'Count,' said Mrs. Leo Hunter.'Mrs. Hunt,' replied the count.
'This is Mr. Snodgrass, a friend of Mr. Pickwick's, and a poet.'
'Stop,' exclaimed the count, bringing out the tablets oncemore. 'Head, potry--chapter,
literary friends--name, Snowgrass;ver good. Introduced to Snowgrass--great poet,
friend of PeekWeeks--by Mrs. Hunt, which wrote other sweet poem--what isthat name?--Fog--Perspiring
Fog--ver good--ver goodindeed.' And the count put up his tablets, and with sundry
bowsand acknowledgments walked away, thoroughly satisfied that hehad made the most
important and valuable additions to his stockof information.
'Wonderful man, Count Smorltork,' said Mrs. Leo Hunter.
'Sound philosopher,' said Mr. Pott.
'Clear-headed, strong-minded person,' added Mr. Snodgrass.
A chorus of bystanders took up the shout of Count Smorltork'spraise, shook their
heads sagely, and unanimously cried, 'Very!'
As the enthusiasm in Count Smorltork's favour ran very high,his praises might
have been sung until the end of the festivities,if the four something-ean singers
had not ranged themselves infront of a small apple-tree, to look picturesque, and
commencedsinging their national songs, which appeared by no meansdifficult of execution,
inasmuch as the grand secret seemed to be,that three of the something-ean singers
should grunt, while thefourth howled. This interesting performance having concludedamidst
the loud plaudits of the whole company, a boy forthwithproceeded to entangle himself
with the rails of a chair, and tojump over it, and crawl under it, and fall down
with it, and doeverything but sit upon it, and then to make a cravat of his legs,and
tie them round his neck, and then to illustrate the ease withwhich a human being
can be made to look like a magnified toad--all which feats yielded high delight
and satisfaction to theassembled spectators. After which, the voice of Mrs. Pott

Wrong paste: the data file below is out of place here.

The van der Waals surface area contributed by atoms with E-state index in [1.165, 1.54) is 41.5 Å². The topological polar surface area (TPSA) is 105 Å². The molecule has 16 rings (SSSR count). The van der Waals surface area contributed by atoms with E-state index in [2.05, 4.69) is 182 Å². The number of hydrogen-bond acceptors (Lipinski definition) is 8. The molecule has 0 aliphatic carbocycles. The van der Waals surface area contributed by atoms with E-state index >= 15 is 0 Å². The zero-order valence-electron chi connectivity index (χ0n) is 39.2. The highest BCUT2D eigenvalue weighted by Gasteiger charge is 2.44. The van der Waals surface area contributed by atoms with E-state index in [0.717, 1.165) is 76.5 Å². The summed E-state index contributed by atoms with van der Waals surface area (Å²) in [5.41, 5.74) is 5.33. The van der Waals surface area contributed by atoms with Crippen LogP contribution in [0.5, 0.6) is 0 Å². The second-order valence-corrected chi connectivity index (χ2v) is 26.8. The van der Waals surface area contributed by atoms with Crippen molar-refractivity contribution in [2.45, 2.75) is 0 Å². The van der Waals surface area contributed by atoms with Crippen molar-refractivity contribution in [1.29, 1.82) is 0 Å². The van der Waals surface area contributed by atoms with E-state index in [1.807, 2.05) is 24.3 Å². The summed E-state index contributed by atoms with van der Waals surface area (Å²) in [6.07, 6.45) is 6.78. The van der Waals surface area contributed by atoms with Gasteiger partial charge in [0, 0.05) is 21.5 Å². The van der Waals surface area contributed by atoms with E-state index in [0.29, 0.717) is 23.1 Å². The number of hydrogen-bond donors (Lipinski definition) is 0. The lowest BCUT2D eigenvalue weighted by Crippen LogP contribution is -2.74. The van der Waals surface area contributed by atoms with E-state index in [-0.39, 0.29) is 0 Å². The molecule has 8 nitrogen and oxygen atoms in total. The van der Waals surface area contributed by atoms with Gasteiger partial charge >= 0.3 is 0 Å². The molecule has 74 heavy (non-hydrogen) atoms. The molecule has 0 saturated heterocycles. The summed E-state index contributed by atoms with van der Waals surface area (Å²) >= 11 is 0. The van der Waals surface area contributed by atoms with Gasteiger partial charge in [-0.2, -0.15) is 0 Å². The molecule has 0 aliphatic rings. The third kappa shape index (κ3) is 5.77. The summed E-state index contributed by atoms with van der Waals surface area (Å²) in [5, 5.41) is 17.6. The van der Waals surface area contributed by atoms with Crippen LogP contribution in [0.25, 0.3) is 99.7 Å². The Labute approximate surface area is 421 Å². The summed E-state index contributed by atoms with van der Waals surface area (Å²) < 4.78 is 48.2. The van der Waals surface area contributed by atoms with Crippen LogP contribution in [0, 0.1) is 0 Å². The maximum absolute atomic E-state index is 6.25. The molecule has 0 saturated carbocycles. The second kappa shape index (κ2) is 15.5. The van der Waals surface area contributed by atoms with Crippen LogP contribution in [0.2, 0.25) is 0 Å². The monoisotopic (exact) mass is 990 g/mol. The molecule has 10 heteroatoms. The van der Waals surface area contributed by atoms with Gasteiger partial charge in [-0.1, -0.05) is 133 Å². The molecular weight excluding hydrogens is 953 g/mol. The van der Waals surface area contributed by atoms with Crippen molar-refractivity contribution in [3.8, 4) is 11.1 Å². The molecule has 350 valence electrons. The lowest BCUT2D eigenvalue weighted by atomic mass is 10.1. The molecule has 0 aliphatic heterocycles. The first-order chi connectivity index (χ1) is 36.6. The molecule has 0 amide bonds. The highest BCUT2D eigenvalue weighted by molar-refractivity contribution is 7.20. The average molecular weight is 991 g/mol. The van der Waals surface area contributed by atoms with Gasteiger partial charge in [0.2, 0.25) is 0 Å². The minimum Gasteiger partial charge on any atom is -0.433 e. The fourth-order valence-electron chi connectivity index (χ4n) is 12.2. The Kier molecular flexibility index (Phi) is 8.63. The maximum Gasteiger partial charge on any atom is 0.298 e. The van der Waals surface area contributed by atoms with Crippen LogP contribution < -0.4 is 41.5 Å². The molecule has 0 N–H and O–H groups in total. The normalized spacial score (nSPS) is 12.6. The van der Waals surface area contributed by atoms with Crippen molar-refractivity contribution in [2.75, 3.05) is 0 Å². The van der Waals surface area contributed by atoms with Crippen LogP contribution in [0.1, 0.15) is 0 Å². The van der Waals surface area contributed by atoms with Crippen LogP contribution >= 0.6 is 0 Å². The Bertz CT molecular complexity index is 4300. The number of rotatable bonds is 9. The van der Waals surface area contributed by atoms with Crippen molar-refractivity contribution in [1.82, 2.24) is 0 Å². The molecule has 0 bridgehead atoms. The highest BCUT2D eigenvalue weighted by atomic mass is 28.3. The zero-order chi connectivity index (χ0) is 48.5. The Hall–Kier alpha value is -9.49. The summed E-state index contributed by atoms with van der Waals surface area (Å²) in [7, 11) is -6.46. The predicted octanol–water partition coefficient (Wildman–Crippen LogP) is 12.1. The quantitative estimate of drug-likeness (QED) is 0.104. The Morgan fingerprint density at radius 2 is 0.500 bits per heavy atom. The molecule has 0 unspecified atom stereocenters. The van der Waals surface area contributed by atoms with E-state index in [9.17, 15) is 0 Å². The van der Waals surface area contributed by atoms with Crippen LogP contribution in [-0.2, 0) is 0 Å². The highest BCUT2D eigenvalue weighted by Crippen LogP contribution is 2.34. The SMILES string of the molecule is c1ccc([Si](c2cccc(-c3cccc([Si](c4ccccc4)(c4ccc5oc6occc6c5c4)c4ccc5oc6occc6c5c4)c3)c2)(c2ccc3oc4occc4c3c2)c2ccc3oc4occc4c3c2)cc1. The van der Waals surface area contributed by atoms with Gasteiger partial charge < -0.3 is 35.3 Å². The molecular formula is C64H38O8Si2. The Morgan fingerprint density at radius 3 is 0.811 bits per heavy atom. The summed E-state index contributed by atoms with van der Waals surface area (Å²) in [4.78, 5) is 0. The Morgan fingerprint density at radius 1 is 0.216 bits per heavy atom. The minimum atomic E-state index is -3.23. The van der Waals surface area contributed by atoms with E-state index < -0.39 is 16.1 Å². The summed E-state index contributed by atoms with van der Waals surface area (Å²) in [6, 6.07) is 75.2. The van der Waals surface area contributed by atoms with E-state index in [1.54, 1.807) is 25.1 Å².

washeard to chirp faintly forth, something which courtesy interpretedinto a song,
which was all very classical, and strictly incharacter, because Apollo was himself
a composer, andcomposers can very seldom sing their own music or anybody else's,either.
This was succeeded by Mrs. Leo Hunter's recitation of herfar-famed 'Ode to an Expiring
Frog,' which was encored once,and would have been encored twice, if the major part
of theguests, who thought it was high time to get something to eat, hadnot said
that it was perfectly shameful to take advantage ofMrs. Hunter's good nature. So
although Mrs. Leo Hunterprofessed her perfect willingness to recite the ode again,
her kindand considerate friends wouldn't hear of it on any account; andthe refreshment
room being thrown open, all the people who hadever been there before, scrambled
in with all possible despatch--Mrs. Leo Hunter's usual course of proceedings being,
to issuecards for a hundred, and breakfast for fifty, or in other words tofeed only
the very particular lions, and let the smaller animalstake care of themselves.
'Where is Mr. Pott?' said Mrs. Leo Hunter, as she placed theaforesaid lions around
'Here I am,' said the editor, from the remotest end of theroom; far beyond all
hope of food, unless something was donefor him by the hostess.
'Won't you come up here?'
'Oh, pray don't mind him,' said Mrs. Pott, in the mostobliging voice--'you give
yourself a great deal of unnecessarytrouble, Mrs. Hunter. You'll do very well there,
'Certainly--love,' replied the unhappy Pott, with a grim smile.Alas for the knout!